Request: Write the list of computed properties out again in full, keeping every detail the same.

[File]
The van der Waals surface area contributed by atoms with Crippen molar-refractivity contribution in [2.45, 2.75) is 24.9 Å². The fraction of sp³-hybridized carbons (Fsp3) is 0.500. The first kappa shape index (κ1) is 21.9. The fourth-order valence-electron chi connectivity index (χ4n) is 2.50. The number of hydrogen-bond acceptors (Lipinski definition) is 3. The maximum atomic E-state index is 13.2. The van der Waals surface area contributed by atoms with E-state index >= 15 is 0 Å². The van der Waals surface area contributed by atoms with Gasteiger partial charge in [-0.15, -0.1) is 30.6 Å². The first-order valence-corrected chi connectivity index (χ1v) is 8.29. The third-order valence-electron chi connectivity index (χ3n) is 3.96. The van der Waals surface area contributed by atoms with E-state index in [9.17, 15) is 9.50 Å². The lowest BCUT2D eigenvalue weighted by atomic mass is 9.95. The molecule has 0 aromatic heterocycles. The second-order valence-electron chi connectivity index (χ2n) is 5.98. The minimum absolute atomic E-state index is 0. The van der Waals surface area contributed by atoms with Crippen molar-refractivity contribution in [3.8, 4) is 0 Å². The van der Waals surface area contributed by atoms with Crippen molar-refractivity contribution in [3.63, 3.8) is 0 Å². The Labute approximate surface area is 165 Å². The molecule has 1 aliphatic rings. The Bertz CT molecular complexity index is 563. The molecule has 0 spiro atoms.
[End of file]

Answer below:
The van der Waals surface area contributed by atoms with Crippen molar-refractivity contribution in [2.45, 2.75) is 24.9 Å². The fraction of sp³-hybridized carbons (Fsp3) is 0.500. The first kappa shape index (κ1) is 21.9. The fourth-order valence-electron chi connectivity index (χ4n) is 2.50. The number of hydrogen-bond acceptors (Lipinski definition) is 3. The maximum atomic E-state index is 13.2. The van der Waals surface area contributed by atoms with E-state index >= 15 is 0 Å². The van der Waals surface area contributed by atoms with Gasteiger partial charge in [-0.15, -0.1) is 30.6 Å². The first-order valence-corrected chi connectivity index (χ1v) is 8.29. The third-order valence-electron chi connectivity index (χ3n) is 3.96. The van der Waals surface area contributed by atoms with E-state index in [9.17, 15) is 9.50 Å². The lowest BCUT2D eigenvalue weighted by atomic mass is 9.95. The molecule has 0 aromatic heterocycles. The second-order valence-electron chi connectivity index (χ2n) is 5.98. The minimum absolute atomic E-state index is 0. The van der Waals surface area contributed by atoms with Crippen molar-refractivity contribution in [3.8, 4) is 0 Å². The van der Waals surface area contributed by atoms with Crippen molar-refractivity contribution in [3.63, 3.8) is 0 Å². The Labute approximate surface area is 165 Å². The molecule has 1 aliphatic rings. The Bertz CT molecular complexity index is 563. The molecule has 0 spiro atoms.